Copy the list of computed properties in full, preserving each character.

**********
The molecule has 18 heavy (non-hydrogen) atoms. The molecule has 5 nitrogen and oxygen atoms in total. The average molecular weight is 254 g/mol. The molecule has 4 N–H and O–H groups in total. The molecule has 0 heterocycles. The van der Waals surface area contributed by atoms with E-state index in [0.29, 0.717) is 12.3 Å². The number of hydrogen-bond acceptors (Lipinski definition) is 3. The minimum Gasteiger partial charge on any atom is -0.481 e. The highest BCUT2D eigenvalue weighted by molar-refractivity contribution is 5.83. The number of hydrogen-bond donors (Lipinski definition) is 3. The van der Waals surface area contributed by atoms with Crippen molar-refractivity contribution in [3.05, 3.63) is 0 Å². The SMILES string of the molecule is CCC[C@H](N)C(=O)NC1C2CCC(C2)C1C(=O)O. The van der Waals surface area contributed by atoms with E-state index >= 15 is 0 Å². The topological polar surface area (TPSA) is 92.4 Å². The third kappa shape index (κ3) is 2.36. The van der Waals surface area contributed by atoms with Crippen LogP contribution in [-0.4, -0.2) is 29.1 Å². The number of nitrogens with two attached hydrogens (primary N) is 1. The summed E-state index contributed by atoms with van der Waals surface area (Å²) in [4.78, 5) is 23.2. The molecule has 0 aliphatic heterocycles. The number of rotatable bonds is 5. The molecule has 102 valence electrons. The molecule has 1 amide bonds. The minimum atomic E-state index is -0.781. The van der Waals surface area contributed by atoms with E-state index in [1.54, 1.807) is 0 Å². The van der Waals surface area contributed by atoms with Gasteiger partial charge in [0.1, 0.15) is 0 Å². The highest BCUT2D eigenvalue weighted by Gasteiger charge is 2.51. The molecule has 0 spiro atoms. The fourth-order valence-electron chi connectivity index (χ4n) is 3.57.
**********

The molecule has 18 heavy (non-hydrogen) atoms. The molecule has 5 nitrogen and oxygen atoms in total. The average molecular weight is 254 g/mol. The molecule has 4 N–H and O–H groups in total. The molecule has 0 heterocycles. The van der Waals surface area contributed by atoms with E-state index in [0.29, 0.717) is 12.3 Å². The number of hydrogen-bond acceptors (Lipinski definition) is 3. The minimum Gasteiger partial charge on any atom is -0.481 e. The highest BCUT2D eigenvalue weighted by molar-refractivity contribution is 5.83. The number of hydrogen-bond donors (Lipinski definition) is 3. The van der Waals surface area contributed by atoms with Crippen molar-refractivity contribution in [3.05, 3.63) is 0 Å². The SMILES string of the molecule is CCC[C@H](N)C(=O)NC1C2CCC(C2)C1C(=O)O. The van der Waals surface area contributed by atoms with E-state index >= 15 is 0 Å². The topological polar surface area (TPSA) is 92.4 Å². The third kappa shape index (κ3) is 2.36. The van der Waals surface area contributed by atoms with Crippen LogP contribution in [-0.4, -0.2) is 29.1 Å². The number of nitrogens with two attached hydrogens (primary N) is 1. The summed E-state index contributed by atoms with van der Waals surface area (Å²) in [4.78, 5) is 23.2. The molecule has 0 aliphatic heterocycles. The number of rotatable bonds is 5. The molecule has 102 valence electrons. The molecule has 1 amide bonds. The minimum atomic E-state index is -0.781. The van der Waals surface area contributed by atoms with E-state index in [1.54, 1.807) is 0 Å². The van der Waals surface area contributed by atoms with Gasteiger partial charge in [0.1, 0.15) is 0 Å². The highest BCUT2D eigenvalue weighted by Gasteiger charge is 2.51. The molecule has 0 spiro atoms. The fourth-order valence-electron chi connectivity index (χ4n) is 3.57.